It was the beginning of the workweek at NCPA’s Lodi Energy Center, which began like any other typical Monday in May for the IBEW 1245 members who work at the plant. Combustion Turbine Specialist Scott “Scotty” Aistrup was outside doing some switching; Lead Relief Operator James “Jim” Meyer, a 1245 Shop Steward, was outside by a field gas compressor; and Combustion Turbine Specialist Jerry Pearson was inside the control room. As Aistrup and Meyer made their way back inside the control room with Pearson, little did these three IBEW 1245 members know that their lives would be forever changed that day.
Meyer took a seat next to Pearson inside the control room while Pearson discussed work processes. Aistrup came inside and joined in the conversation. Not more than two minutes had lapsed when Pearson noticed Meyer flop back in his chair, loudly snoring, almost like a growl.
“We both looked at him, we knew it wasn’t right,” said Pearson. “Scotty tried talking to him and he wasn’t responding. Instinctively, Scotty said we need to call 9-1-1. All of a sudden, Jim stopped snoring. I put my hand over his mouth to check for air, I checked his pulse. I told Scotty, ‘He isn’t breathing.’”
Meyer was in sudden cardiac arrest. Quickly, Pearson and Aistrup moved Meyer from the chair to the ground. Pearson started CPR and Aistrup ran to call 9-1-1.
“When Jim was on the ground, he was giving typical cardiac arrest gasps, then he would stop breathing again,” recalled Pearson. “I continued CPR, Scotty was talking to dispatch. I told Scotty, ‘Stop [talking to dispatch], we need the AED, he isn’t breathing.’ Scotty grabbed the AED, I ran over and got scissors, and we cut his shirt, like surgeons.”
By this time, contractors that were on-site had entered the control room. Pearson directed them to look out for the first responders as there was a medical emergency happening, and the contractors immediately ran out.
When Pearson placed the electrode pads on Meyer’s chest and turned on the machine, the “Shock Advised” signal was blinking on the machine.
“I’ll never forget it,” Pearson said as he described the experience of using the AED on his co-worker. “I’ve seen death, but it’s crazy bringing life back. You could see the electricity bouncing back and forth in his body. I could see the ripple across his chest.”
The AED was successful at re-starting Meyers’ heart. Meyer was snoring loudly and stable while Pearson went to grab a damp towel to comfort Meyer in the event he woke up and went into shock. That’s when first responders entered the control room, and the paramedics took Meyer to the hospital.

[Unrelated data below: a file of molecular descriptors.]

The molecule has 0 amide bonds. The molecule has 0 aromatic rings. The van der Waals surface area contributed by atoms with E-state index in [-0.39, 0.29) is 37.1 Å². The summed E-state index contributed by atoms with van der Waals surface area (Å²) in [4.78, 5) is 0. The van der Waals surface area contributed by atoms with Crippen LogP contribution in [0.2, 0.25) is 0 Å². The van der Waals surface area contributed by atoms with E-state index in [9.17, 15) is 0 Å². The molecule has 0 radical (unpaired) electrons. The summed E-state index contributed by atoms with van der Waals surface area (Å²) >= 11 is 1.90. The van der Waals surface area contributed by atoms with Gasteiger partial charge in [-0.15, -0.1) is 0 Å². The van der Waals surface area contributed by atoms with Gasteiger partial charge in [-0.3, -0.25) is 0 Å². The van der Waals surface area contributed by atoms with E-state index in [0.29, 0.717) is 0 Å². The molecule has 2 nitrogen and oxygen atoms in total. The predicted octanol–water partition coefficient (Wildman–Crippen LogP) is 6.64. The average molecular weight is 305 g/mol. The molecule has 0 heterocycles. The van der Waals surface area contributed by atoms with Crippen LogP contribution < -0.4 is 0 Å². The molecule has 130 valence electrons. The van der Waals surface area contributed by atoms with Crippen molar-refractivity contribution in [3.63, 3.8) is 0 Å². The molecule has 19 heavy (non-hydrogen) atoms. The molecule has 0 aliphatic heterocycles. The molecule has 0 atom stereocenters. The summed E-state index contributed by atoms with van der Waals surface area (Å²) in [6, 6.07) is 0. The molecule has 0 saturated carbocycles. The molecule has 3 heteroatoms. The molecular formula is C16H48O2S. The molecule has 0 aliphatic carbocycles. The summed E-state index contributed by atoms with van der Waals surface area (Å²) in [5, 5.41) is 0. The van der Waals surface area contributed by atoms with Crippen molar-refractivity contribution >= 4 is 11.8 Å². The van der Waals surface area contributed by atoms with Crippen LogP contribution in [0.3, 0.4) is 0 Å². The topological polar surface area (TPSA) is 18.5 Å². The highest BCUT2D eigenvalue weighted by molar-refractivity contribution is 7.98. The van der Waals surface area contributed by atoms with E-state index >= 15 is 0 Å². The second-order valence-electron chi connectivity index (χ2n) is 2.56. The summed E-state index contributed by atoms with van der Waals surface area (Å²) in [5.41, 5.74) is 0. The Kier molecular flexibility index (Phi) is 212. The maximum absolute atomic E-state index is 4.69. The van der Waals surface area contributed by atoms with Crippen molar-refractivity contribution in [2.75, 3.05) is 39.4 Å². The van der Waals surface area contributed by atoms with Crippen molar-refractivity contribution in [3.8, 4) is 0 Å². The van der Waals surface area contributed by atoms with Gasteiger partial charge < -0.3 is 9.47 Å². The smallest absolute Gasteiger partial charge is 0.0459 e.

A few hours later, Meyer called Pearson to ask him what had happened.
“I remember being by the front gate and going back to the control room and then … I woke up,” Meyer recalled. “I could feel myself bouncing around. I could hear someone saying ‘middle aged male, heart attack’ and I realized it was me they were talking about. I then realized the bouncing I felt was being in the back of the ambulance. I woke up after my first surgery and I had machines and wires connected to me and was trying to figure out what had happened. That’s when I called Jerry a few hours later.”
Like many other public sector and utility employees, the IBEW 1245 members at NCPA are required to have safety training twice a year. That training is what allowed them to think quickly in an emergency.
“I’ve done 26 or 27 years of CPR training, not included multiple annuals for new guys or one-offs,” said Pearson. “I got a plaque [at the BBQ recognition luncheon held for Jerry and Scotty by NCPA] and was asked to give a few words, and I said “I’ve done lots of training, I’ve given training, I’ve gotten trained, but you know what, you never know you’re going to use it until that time comes.” We were nothing special, our instincts were survival.”
Meyer is grateful for his IBEW 1245 brothers jumping into action that day.
“It worked out perfectly … If I hadn’t made it back to the control room, they wouldn’t have found me,” said Meyer. “Everyone at the hospital was amazed that it all worked out, that my co-workers jumped into action without hesitation.”
The bond that has formed between Meyer, Pearson, and Aistrup is one of true brotherhood. Meyer is alive today thanks to the quick actions his IBEW 1245 brothers took that day.
“We cliqued that day. I think of him as a brother, I try to protect my family. Because of this situation, we will always have that connection, this bond, for life.” Pearson said. “From the contractors, to Scotty, to the ambulatory care… even if you’re doing the simplest thing to help, you are as much of the help that is needed at moment. In the words of Albert Einstein, ‘Energy cannot be changed or destroyed; it can only be changed from one form to another.’ Jim’s energy was not ready to go.”
–Melissa Echeverria, IBEW 1245 Staffer